Morphological image processing is a collection of non-linear operations related to the shape or morphology of features in an image, such as boundaries, skeletons, etc. In any given technique, we probe an image with a small shape or template called a structuring element, which defines the region of interest or neighborhood around a pixel.
In this document we outline the following basic morphological operations:
To get started, let’s load an image using io.imread. Note that morphology functions only work on gray-scale or binary images, so we set as_grey=True.
import matplotlib.pyplot as plt from skimage.data import data_dir from skimage.util import img_as_ubyte from skimage import io phantom = img_as_ubyte(io.imread(data_dir+'/phantom.png', as_grey=True)) fig, ax = plt.subplots() ax.imshow(phantom, cmap=plt.cm.gray)
Let’s also define a convenience function for plotting comparisons:
def plot_comparison(original, filtered, filter_name): fig, (ax1, ax2) = plt.subplots(ncols=2, figsize=(8, 4)) ax1.imshow(original, cmap=plt.cm.gray) ax1.set_title('original') ax1.axis('off') ax2.imshow(filtered, cmap=plt.cm.gray) ax2.set_title(filter_name) ax2.axis('off')
Morphological erosion sets a pixel at (i, j) to the minimum over all pixels in the neighborhood centered at (i, j). The structuring element, selem, passed to erosion is a boolean array that describes this neighborhood. Below, we use disk to create a circular structuring element, which we use for most of the following examples.
from skimage.morphology import erosion, dilation, opening, closing, white_tophat from skimage.morphology import black_tophat, skeletonize, convex_hull_image from skimage.morphology import disk selem = disk(6) eroded = erosion(phantom, selem) plot_comparison(phantom, eroded, 'erosion')
Notice how the white boundary of the image disappears or gets eroded as we increase the size of the disk. Also notice the increase in size of the two black ellipses in the center and the disappearance of the 3 light grey patches in the lower part of the image.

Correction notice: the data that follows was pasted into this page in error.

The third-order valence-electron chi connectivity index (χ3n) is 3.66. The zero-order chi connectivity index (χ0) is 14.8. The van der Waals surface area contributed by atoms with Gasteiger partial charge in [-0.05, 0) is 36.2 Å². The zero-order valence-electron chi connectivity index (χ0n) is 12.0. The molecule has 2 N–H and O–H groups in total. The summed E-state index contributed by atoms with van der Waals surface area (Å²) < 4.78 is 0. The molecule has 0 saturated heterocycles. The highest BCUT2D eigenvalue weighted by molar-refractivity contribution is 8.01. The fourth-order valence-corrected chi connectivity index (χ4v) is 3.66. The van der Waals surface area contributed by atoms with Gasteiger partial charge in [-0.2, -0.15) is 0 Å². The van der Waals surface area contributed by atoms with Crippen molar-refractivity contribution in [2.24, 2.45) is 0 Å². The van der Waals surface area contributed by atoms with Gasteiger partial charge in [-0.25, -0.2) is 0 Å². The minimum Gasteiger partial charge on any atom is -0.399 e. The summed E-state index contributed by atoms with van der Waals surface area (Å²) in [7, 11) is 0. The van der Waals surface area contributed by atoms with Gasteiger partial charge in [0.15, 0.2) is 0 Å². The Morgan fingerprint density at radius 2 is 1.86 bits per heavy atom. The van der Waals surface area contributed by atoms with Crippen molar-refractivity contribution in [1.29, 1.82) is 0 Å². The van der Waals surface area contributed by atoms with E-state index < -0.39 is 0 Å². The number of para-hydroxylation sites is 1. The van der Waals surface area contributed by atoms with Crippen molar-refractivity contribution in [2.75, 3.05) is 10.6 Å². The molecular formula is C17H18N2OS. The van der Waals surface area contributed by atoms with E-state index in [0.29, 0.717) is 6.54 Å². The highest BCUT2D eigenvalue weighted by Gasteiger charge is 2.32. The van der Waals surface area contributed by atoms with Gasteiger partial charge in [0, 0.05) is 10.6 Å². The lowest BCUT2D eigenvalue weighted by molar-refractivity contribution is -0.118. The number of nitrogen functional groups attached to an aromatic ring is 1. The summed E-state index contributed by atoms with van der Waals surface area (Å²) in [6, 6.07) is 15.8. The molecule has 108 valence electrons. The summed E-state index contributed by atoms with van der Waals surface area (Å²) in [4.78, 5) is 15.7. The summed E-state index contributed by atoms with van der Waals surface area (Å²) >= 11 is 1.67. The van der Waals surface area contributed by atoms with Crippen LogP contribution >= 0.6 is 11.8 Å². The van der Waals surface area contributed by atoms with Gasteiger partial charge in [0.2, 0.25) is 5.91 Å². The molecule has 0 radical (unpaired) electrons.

Morphological dilation sets a pixel at (i, j) to the maximum over all pixels in the neighborhood centered at (i, j). Dilation enlarges bright regions and shrinks dark regions.
dilated = dilation(phantom, selem) plot_comparison(phantom, dilated, 'dilation')
Notice how the white boundary of the image thickens, or gets dilated, as we increase the size of the disk. Also notice the decrease in size of the two black ellipses in the centre, and the thickening of the light grey circle in the center and the 3 patches in the lower part of the image.
Morphological opening on an image is defined as an erosion followed by a dilation. Opening can remove small bright spots (i.e. “salt”) and connect small dark cracks.
opened = opening(phantom, selem) plot_comparison(phantom, opened, 'opening')
Since opening an image starts with an erosion operation, light regions that are smaller than the structuring element are removed. The dilation operation that follows ensures that light regions that are larger than the structuring element retain their original size. Notice how the light and dark shapes in the center their original thickness but the 3 lighter patches in the bottom get completely eroded. The size dependence is highlighted by the outer white ring: The parts of the ring thinner than the structuring element were completely erased, while the thicker region at the top retains its original thickness.